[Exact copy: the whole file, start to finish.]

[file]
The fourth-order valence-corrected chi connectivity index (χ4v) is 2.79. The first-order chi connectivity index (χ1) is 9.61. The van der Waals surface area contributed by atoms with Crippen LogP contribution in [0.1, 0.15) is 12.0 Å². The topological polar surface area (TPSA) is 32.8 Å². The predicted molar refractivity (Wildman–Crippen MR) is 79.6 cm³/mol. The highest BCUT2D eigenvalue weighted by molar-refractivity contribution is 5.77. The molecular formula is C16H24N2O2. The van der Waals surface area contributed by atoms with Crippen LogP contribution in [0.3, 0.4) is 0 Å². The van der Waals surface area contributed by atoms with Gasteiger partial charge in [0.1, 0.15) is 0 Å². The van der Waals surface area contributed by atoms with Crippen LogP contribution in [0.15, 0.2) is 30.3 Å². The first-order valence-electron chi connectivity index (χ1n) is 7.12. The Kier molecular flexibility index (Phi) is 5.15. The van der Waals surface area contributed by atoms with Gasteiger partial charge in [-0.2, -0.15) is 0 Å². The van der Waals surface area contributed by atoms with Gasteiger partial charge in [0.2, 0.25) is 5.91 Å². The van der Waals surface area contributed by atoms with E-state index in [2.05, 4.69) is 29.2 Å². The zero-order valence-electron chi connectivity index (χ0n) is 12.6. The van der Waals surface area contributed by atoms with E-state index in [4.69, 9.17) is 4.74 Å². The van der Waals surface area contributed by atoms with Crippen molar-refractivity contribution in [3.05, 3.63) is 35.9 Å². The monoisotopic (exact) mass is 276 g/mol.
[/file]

The fourth-order valence-corrected chi connectivity index (χ4v) is 2.79. The first-order chi connectivity index (χ1) is 9.61. The van der Waals surface area contributed by atoms with Crippen LogP contribution in [0.1, 0.15) is 12.0 Å². The topological polar surface area (TPSA) is 32.8 Å². The predicted molar refractivity (Wildman–Crippen MR) is 79.6 cm³/mol. The highest BCUT2D eigenvalue weighted by molar-refractivity contribution is 5.77. The molecular formula is C16H24N2O2. The van der Waals surface area contributed by atoms with Crippen LogP contribution in [0.3, 0.4) is 0 Å². The van der Waals surface area contributed by atoms with Gasteiger partial charge in [0.1, 0.15) is 0 Å². The van der Waals surface area contributed by atoms with Crippen LogP contribution in [0.15, 0.2) is 30.3 Å². The first-order valence-electron chi connectivity index (χ1n) is 7.12. The Kier molecular flexibility index (Phi) is 5.15. The van der Waals surface area contributed by atoms with Gasteiger partial charge in [-0.2, -0.15) is 0 Å². The van der Waals surface area contributed by atoms with Gasteiger partial charge in [0.2, 0.25) is 5.91 Å². The van der Waals surface area contributed by atoms with E-state index in [2.05, 4.69) is 29.2 Å². The zero-order valence-electron chi connectivity index (χ0n) is 12.6. The van der Waals surface area contributed by atoms with E-state index in [4.69, 9.17) is 4.74 Å². The van der Waals surface area contributed by atoms with Crippen molar-refractivity contribution in [3.05, 3.63) is 35.9 Å². The monoisotopic (exact) mass is 276 g/mol.